Loving God and Neighbor Together:A Response to A Common Word

As members of the worldwide Christian community, we were deeply encouraged and challenged by the recent historic open letter signed by 138 leading Muslim scholars, clerics, and intellectuals from around the world. A Common Word Between Us and You identifies some core common ground between Christianity and Islam which lies at the heart of our respective faiths as well as at the heart of the most ancient Abrahamic faith, Judaism. Jesus Christ’s call to love God and neighbor was rooted in the divine revelation to the people of Israel embodied in the Torah (Deuteronomy 6:5; Leviticus 19:18). We receive the open letter as a Muslim hand of conviviality and cooperation extended to Christians world-wide. In this response we extend our own Christian hand in return, so that together with all other human beings we may live in peace and justice as we seek to love God and our neighbors.

With these words, a group of over 300 Christian leaders have responded to “A Common Word Between Us and You,” the invitation to dialogue extended by a group of Muslim scholars to Christians in October. (See previous posts.) The statement was published as a full-page ad in the New York Times on November 18, 2007. The response goes on to note:

What is common between us lies not in something marginal nor in something merely important to each. It lies, rather, in something absolutely central to both: love of God and loveof neighbor. Surprisingly for many Christians, your letter considers the dual command of love to be the foundational principle not just of the Christian faith, but of Islam as well. That so much common ground exists – common ground in some of the fundamentals of faith gives hope that undeniable differences and even the very real external pressures that bear down upon us can not overshadow the common ground upon which we stand together.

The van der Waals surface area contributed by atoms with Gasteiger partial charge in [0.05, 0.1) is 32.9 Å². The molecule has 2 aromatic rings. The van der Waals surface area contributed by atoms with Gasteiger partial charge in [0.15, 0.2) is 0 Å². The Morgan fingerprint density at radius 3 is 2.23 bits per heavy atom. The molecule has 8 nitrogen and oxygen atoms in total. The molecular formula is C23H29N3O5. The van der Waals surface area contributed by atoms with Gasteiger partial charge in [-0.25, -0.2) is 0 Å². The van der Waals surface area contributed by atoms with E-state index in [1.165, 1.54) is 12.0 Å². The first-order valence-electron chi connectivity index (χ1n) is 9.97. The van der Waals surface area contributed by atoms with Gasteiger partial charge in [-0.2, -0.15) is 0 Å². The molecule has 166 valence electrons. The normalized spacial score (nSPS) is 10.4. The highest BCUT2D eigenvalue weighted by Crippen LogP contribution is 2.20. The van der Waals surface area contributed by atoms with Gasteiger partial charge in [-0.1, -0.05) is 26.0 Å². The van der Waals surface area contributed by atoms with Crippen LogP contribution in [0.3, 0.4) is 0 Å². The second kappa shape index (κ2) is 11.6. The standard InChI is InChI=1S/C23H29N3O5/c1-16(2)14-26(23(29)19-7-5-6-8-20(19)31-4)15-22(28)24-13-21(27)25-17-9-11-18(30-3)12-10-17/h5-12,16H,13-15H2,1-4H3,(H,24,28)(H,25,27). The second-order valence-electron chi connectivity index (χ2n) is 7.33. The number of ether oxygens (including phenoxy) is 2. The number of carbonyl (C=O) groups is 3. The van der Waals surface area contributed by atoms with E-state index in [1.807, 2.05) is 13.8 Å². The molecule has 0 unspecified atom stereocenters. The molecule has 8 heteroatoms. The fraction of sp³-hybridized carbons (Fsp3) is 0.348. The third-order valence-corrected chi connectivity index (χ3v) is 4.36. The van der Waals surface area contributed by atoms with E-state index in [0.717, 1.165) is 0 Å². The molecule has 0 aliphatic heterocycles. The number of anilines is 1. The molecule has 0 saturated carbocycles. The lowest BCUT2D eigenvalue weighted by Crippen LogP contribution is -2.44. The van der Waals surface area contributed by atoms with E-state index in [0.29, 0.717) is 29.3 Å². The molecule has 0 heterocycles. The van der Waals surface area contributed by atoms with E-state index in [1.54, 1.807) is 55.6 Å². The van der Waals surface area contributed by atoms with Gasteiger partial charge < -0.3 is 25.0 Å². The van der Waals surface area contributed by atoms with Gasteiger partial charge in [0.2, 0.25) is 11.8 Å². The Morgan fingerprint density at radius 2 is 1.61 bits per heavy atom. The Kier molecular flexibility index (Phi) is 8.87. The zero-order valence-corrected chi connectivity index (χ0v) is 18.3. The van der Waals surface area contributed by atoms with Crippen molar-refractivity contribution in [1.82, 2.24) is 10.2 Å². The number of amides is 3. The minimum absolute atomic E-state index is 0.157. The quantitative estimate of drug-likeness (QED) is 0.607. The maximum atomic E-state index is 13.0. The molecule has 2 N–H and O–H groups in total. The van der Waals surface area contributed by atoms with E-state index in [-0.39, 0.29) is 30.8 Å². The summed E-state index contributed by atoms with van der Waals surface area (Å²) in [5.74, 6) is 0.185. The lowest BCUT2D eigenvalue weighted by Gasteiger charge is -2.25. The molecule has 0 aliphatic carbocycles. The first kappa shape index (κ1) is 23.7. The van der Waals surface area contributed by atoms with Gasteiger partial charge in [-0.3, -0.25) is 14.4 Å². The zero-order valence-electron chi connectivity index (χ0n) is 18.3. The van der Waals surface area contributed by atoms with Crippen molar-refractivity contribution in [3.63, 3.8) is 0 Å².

The next steps, the statement declares, will involve bringing together Christian and Muslim leaders at all levels to meet together and together to discern what the love of God and the love of our neighbor requires of us in these days. The full text of the statement is available at the Yale Center for Faith and Culture (and there is an opportunity to add your name as a supporter). Let us pray that this significant movement will continue to move and grow and build the things that make for peace.

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